Romancelandia is Super Not Romantic IRL: A Theory by Jenny Holiday


[Note from Frolic: We are so excited to have author Jenny Holiday guest post on the site today. Take it away Jenny!]

I am a romance novelist. I just wrapped up a series called Bridesmaids Behaving Badly, which was all about wedding shenanigans. You wanna know what I did for my own wedding in 2015?

My husband and I, who at that point had been together for something like twelve years and had a five-year-old—but had never gotten around to getting married—went to city hall, tied the knot, went out for burgers, and then went to a Taylor Swift concert (see header image).

In attendance at the wedding were the two witnesses we needed, friends who worked nearby. They were the only people we told beforehand. The city hall wedding chapel in Toronto is kind of an assembly line, which suited me fine. You book your time, you show up, you have a quick consult with the officiant, and you get married. The officiant asked us if we wanted any readings or a homily. No, and no, but thanks! Had we written our own vows? Nope.

“Look,” I said, “I basically want the minimum package here.”

The officiant, however, could not help herself. She dropped in this ee cummings poem in the middle of the ceremony. It hit from nowhere, like lightning, and suddenly we were listening to Very Serious Thoughts About Love, except they were of course small-s serious thoughts because ee cumming, which I guess is supposed to make it deeper but, you know, doesn’t translate that well when read aloud.

I mean, I get it. I was really into ee cummings for a stretch of my late teens. I copied out his poems.

i carry your heart with me (I carry it in my heart)

Yeah, yeah, it’s nice. You know what else it was, in that moment? Hilarious. I had to bite the insides of my cheeks and look at the floor to keep from laughing. I knew if I made eye contact with my husband, WHOSE HEART I TOTALLY, ALL-CAPS CARRY WITH ME, I would lose it. (In retrospect, I wonder why I didn’t just laugh. I mean, it was my wedding.)

I love other people’s weddings. I cry easily and often at them. I love the tradition, the toasts, the dancing. But there’s often a point at which they tip over into territory that makes me all squirmy. I remember once attending a lovely wedding of some friends. I enjoyed it immensely! But there was one part of the ceremony where they announced they passed a stone around the audience. You were supposed to hold the stone and, like, imbue it with your good wishes for the couple.

Cue the totally inappropriate laughter—and a little bit of maniacal panic. How long am I supposed to hold the stone? What kind of facial expression should I have? What should I wish for? Uh, be happy, dudes? Sorry, I’ve written literally written more than a million words of romance, but in real life, I get hives. This is not a knock on their wedding, but a knock on me.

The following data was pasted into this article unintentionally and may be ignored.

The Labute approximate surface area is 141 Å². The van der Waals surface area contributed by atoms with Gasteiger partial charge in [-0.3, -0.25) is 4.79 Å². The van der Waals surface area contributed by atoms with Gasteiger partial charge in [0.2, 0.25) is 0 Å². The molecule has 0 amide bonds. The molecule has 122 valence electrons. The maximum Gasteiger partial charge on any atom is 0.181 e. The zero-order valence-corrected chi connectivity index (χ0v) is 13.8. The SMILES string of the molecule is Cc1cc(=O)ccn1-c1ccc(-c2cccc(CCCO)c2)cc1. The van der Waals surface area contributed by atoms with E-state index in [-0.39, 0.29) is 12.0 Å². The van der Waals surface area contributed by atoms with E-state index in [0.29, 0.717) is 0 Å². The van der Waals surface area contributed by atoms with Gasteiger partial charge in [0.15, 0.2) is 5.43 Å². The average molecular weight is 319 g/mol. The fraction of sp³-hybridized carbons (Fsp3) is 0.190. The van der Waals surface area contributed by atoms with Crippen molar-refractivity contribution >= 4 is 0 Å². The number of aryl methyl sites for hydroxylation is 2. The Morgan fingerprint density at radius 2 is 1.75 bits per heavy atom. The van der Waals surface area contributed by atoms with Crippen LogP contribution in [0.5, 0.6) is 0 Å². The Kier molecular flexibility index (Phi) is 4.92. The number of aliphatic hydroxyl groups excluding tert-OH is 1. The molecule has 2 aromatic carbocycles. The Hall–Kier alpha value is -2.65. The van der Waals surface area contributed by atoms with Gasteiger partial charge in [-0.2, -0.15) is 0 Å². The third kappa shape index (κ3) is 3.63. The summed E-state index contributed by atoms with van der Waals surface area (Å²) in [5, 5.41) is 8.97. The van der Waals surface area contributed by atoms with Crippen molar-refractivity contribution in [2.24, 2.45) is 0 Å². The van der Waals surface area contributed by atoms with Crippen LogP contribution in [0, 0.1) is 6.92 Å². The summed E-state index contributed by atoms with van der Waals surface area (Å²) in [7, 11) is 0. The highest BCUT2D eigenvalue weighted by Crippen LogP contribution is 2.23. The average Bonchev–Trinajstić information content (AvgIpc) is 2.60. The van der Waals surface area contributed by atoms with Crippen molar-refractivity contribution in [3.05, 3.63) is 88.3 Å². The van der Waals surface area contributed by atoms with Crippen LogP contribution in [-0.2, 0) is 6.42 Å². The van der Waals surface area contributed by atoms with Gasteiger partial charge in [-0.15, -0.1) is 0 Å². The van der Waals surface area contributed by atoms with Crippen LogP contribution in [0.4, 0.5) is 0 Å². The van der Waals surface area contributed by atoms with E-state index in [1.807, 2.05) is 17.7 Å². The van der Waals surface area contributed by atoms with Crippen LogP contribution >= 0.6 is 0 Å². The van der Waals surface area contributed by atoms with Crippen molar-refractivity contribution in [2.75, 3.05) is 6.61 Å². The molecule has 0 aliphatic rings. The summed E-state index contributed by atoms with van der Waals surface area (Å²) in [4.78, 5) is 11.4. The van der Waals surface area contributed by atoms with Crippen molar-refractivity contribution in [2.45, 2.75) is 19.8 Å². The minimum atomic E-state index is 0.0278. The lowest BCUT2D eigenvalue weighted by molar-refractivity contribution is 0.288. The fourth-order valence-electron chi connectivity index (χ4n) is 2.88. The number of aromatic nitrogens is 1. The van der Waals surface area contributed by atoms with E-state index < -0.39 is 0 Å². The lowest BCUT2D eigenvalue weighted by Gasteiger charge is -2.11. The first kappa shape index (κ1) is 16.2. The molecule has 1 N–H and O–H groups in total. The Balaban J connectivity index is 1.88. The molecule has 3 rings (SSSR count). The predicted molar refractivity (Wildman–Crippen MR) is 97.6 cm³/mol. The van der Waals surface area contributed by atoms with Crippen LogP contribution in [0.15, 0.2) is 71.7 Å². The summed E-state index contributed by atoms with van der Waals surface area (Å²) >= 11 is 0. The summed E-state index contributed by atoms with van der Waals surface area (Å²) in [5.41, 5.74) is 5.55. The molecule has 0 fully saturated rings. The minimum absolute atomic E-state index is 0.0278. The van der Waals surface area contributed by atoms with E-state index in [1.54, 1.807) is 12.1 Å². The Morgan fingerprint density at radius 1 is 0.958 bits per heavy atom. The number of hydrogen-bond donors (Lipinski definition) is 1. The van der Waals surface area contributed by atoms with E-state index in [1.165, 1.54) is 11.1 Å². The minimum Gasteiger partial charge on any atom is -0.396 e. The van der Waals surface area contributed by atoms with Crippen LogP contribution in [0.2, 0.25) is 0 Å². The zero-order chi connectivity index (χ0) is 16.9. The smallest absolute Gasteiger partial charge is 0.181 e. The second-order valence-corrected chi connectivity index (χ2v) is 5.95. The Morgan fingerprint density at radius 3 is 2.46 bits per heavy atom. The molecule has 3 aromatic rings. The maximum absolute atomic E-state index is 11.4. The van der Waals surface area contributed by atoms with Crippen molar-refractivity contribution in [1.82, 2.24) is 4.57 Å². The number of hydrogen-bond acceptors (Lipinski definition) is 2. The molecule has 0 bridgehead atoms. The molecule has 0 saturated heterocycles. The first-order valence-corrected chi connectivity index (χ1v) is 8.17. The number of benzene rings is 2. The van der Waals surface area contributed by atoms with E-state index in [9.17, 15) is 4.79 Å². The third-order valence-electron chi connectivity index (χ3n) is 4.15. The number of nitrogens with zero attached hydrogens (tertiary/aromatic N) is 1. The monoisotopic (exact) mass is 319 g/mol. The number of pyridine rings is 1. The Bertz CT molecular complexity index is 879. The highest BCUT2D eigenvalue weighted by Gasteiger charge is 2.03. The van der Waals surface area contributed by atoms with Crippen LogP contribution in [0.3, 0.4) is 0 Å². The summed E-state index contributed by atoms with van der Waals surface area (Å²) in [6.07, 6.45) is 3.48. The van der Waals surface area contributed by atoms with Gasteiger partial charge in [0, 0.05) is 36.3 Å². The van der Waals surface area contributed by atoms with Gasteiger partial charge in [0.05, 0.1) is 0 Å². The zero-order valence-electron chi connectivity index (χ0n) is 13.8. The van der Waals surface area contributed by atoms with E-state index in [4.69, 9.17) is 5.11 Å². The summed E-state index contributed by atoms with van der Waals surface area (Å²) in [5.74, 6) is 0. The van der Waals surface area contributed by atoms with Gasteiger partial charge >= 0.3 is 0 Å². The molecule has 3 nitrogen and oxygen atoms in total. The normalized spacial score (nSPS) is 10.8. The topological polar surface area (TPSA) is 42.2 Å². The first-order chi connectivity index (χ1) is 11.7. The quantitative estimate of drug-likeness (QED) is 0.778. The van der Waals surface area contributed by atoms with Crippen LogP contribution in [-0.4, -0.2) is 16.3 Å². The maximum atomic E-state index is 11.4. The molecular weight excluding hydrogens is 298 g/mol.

I don’t know why I’m like this. I can’t defend it, because in the abstract, I wish love and romance for us all! The funny thing, though, is that I’m not alone. I have this theory that Romancelandia is populated by people like me. Look how we all rise up as one on Twitter to denounce public proposals. There’s also a surfeit of romance people who eloped.

Suzanne Krohn, founder and reviewer at Love in Panels, says, “I planned my wedding in two months because I was sick of the shit. It was BYOB and we had a giant pig roast. (I was still cute as hell tho).”

And then there’s the wedding-induced amnesia experienced by novelist Sionna Fox: “I married a very schmoopy person. We did the big wedding mostly for our families, and I literally remember nothing of the day except what people have told me.”

Maybe we all just exhaust our supply of the warm fuzzies in our books? Novelist Marie Johnson, says, “I can’t even do romantic sentiment when it’s from my spouse. He used to write me poetry and I’d be like….‘back atcha babe.’”

Anyway, as we head into wedding season, you can find me in the back row holding a rock and trying really, really hard not to laugh.

About the Author: 

Jenny Holiday is a USA Today bestselling author who started writing at age nine when her awesome fourth-grade teacher gave her a notebook and told her to start writing some stories. After a detour to get a PhD in geography, she worked as a professional writer, producing everything from speeches to magazine articles. Later, her tastes having evolved from alien invasions to happily-ever-afters, she tried her hand at romance. She lives in London, Ontario, with her family.

For more on Jenny and her books, visit

Mermaid Inn by Jenny Holiday coming Jan. 2020!

She’s back in town, and he wants a second chance.

Eve Abbott has a problem—actually, make that a lot of problems. And they’re all going to get worse the moment her toes hit the sand in Matchmaker Bay. Once a blissful summer escape, now the tiny town just reminds Eve of loss. Inheriting her aunt’s beloved Mermaid Inn is the only reason Eve is coming back. She’s definitely not ready to handle nosy neighbors, extensive renovations, or the discovery that a certain heartbreaker still lives down the street…

Police Chief Sawyer Collins always does the right thing, even when it costs him everything. Like Evie. He’s spent the past ten years trying to forget her—to forget how right she felt in his arms, to forget the pain in her eyes the day she left. The last thing he expects is to see her back in town or to find that the spark between them is as strong as ever. Sawyer knows this is his only chance to prove that his feelings have always been real… before Eve turns tail and leaves for good.

Click Here for Preorder and More Info 


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